Isidore of Seville The Spanish cleric and encyclopedist St. Isidore of Seville is known for the legacy of ancient culture that he transmitted to the Middle Ages in his chief work, the Etymologies.
Life[ edit ] Childhood and education[ edit ] Isidore was probably born in Cartagena, Spaina former Carthaginian colony, to Severianus and Theodora. Both Severianus and Theodora belonged to notable Hispano-Roman families of high social rank.
The Catholic Church celebrates him and all his siblings as known saints: His sister, Saint Florentinaserved God as a nun and allegedly ruled over forty convents and one thousand consecrated religious.
This claim seems unlikely, however, given the few functioning monastic institutions in Iberia during her lifetime. In this institution, the first of its kind in Iberiaa body of learned men including Archbishop Saint Leander of Seville taught the trivium and quadriviumthe classic liberal arts.
Saint Isidore applied himself to study diligently enough that he quickly mastered Latin,  and acquired some Greekand Hebrew. Two centuries of Gothic control of Iberia incrementally suppressed the ancient institutions, classic learning, and manners of the Roman Empire.
The associated culture entered a period of long-term decline. The ruling Visigoths nevertheless showed some respect for the outward trappings of Roman culture. Arianism meanwhile took deep root among the Visigoths as the form of Christianity that they received.
Scholars may debate whether Isidore ever personally embraced monastic life or affiliated with any religious order, but he undoubtedly esteemed the monks highly. Bishop of Seville[ edit ] Seville Cathedral.
On his elevation to the episcopatehe immediately constituted himself as protector of monks. Saint Isidore recognized that the spiritual and material welfare of the people of his See depended on assimilation of remnant Roman and ruling barbarian cultures, and consequently attempted to weld the peoples and subcultures of the Visigothic kingdom into a united nation.
He used all available religious resources toward this end and succeeded. Isidore practically eradicated the heresy of Arianism and completely stifled the new heresy of Acephali at its very outset.
Archbishop Isidore strengthened religious discipline throughout his See. Archbishop Isidore also used resources of education to counteract increasingly influential Gothic barbarism throughout his episcopal jurisdiction.
His quickening spirit animated the educational movement centered on Seville. Saint Isidore introduced Aristotle to his countrymen long before the Arabs studied Greek philosophy extensively. InSaint Isidore of Seville pronounced anathema against any ecclesiastic who in any way should molest the monasteries.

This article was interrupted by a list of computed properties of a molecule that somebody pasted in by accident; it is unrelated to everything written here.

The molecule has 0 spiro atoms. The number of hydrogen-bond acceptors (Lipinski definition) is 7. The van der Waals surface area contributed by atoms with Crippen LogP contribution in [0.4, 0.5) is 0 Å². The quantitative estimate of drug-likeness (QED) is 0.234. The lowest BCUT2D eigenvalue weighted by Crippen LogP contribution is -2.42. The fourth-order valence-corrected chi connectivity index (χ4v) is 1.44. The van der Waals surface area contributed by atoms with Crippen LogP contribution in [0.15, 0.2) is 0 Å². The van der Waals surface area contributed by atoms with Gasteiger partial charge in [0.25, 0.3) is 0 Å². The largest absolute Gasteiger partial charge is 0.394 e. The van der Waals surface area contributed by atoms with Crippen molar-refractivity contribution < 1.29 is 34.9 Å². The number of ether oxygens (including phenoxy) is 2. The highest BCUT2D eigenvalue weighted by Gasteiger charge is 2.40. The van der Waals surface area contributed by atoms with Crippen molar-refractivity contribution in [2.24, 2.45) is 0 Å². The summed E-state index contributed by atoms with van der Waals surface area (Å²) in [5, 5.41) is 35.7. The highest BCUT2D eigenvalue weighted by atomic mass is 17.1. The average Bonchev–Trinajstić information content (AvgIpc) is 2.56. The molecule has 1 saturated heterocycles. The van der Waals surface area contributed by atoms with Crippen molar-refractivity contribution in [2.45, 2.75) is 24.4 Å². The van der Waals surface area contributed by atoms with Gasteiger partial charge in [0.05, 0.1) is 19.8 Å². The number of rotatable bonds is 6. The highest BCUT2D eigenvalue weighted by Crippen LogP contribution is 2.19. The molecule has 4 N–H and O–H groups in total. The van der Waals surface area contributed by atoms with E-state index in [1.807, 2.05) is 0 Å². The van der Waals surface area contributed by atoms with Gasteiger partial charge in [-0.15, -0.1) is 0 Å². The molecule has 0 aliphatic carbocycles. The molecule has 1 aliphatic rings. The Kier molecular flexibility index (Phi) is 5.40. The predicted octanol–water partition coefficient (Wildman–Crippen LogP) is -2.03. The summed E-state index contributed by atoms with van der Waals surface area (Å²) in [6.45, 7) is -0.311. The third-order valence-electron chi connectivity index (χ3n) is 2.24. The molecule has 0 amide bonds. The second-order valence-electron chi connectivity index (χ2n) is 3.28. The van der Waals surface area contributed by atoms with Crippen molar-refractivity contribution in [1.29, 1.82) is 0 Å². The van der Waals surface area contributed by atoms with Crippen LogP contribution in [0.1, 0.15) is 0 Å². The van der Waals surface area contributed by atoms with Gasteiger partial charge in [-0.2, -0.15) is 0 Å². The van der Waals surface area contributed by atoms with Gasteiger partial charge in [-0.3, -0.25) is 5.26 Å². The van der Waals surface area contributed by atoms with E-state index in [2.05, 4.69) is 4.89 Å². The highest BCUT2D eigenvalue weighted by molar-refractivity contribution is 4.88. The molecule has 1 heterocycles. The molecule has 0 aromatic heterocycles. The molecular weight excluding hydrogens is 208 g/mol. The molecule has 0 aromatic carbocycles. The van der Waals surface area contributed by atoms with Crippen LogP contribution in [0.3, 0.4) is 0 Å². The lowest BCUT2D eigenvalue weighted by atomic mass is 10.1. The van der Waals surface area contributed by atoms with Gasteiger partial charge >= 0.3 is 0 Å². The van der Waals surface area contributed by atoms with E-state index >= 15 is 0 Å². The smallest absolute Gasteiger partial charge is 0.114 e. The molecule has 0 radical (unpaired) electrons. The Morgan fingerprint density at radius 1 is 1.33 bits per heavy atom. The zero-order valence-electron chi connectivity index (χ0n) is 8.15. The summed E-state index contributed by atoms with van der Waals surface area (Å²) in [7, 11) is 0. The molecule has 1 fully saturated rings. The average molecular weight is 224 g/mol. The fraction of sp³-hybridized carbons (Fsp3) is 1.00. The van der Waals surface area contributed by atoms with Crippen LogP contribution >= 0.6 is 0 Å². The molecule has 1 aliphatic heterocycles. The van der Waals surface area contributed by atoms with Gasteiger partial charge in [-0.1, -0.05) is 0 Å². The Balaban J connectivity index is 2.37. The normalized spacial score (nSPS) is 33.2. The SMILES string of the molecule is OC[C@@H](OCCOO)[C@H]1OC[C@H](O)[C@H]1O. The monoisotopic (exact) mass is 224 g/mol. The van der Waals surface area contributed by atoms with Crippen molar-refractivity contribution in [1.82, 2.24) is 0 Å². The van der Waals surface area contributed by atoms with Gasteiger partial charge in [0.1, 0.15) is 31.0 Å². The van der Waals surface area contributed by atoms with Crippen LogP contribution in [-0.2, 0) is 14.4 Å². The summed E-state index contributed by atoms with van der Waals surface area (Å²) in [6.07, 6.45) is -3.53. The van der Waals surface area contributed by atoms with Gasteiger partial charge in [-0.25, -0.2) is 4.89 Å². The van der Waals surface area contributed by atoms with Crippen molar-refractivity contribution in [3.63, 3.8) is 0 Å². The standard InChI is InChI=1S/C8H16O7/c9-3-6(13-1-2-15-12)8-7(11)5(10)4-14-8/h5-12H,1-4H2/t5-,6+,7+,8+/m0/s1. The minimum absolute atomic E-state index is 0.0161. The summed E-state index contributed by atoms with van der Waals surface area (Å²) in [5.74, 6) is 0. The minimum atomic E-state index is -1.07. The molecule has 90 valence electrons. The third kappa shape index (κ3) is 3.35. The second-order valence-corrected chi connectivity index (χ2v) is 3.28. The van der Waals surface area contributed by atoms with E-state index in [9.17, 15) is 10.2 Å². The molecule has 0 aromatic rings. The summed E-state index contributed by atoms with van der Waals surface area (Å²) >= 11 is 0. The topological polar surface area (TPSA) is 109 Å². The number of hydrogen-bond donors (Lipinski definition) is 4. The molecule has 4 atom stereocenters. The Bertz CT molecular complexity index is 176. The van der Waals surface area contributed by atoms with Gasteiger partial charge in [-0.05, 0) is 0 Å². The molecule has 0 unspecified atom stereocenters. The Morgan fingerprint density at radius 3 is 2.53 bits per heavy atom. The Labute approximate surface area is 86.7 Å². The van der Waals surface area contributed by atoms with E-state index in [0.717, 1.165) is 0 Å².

Second Synod of Seville November [ edit ] Main article: Second Synod of Seville Saint Isidore presided over the Second Council of Seville, begun on 13 Novemberin the reign of King Sisebuta provincial council attended by eight other bishops, all from the ecclesiastical province of Baetica in southern Spain.
The Acts of the Council fully set forth the nature of Christ, countering the conceptions of Gregory, a Syrian representing the heretical Acephali. Third Synod of Seville [ edit ] Main article: Third Synod of Seville Based on a few surviving canons found in the Pseudo-Isidorian DecretalsSaint Isidore is known to have presided over an additional provincial council around It also addressed a concern over Jews who had been forced to convert to Christianity by Sisebut failing to present their children for baptism.
The records of the council, unlike the First and Second Councils of Seville were not preserved in the Hispanaa collection of canons and decretals likely edited by Saint Isidore himself. The aged Archbishop Saint Isidore presided over its deliberations and originated most enactments of the council.
The decree prescribed the study of Greek, Hebrew, and the liberal arts and encouraged interest in law and medicine.
The council granted remarkable position and deference to the king of the Visigoths. The independent Church bound itself in allegiance to the acknowledged king; it said nothing of allegiance to the Bishop of Rome.
Death[ edit ] Saint Isidore of Seville died on 4 April after serving more than 32 years as archbishop of Seville.Isidore received his elementary education in the Cathedral school of Seville. In this institution, which was the first of its kind in Spain, the trivium and quadrivium were taught by a body of learned men, among whom was the archbishop, Leander.
An elder brother, Saint Leander of Seville, immediately preceded Saint Isidore as Archbishop of Seville and, while in office, opposed king Liuvigild. A younger brother, Saint Fulgentius of Cartagena, served as the Bishop of Astigi at the start of the new reign of the Catholic King timberdesignmag.comted in: Roman Catholic Church, Eastern Orthodox Church.
Isidore succeeded his brother St. Leander as archbishop of Sevilla (Seville) about , during a time when the Spanish church witnessed numerous councils, one of the greatest being the fourth Council of Toledo ().
Isidore succeeded his brother St.
Leander as archbishop of Sevilla (Seville) about , during a time when the Spanish church witnessed numerous councils, one . Isidore of Seville (c–) Archbishop of Seville from c and a distinguished administrator, teacher, and writer.
His works include Etymologies, which was an encyclopedia, and books on history, natural science, linguistic studies, and theology. In St. Isidore of Sevilla Leander as archbishop of Sevilla (Seville) about , during a time when the Spanish church witnessed numerous councils, one of the greatest being the fourth Council of Toledo ().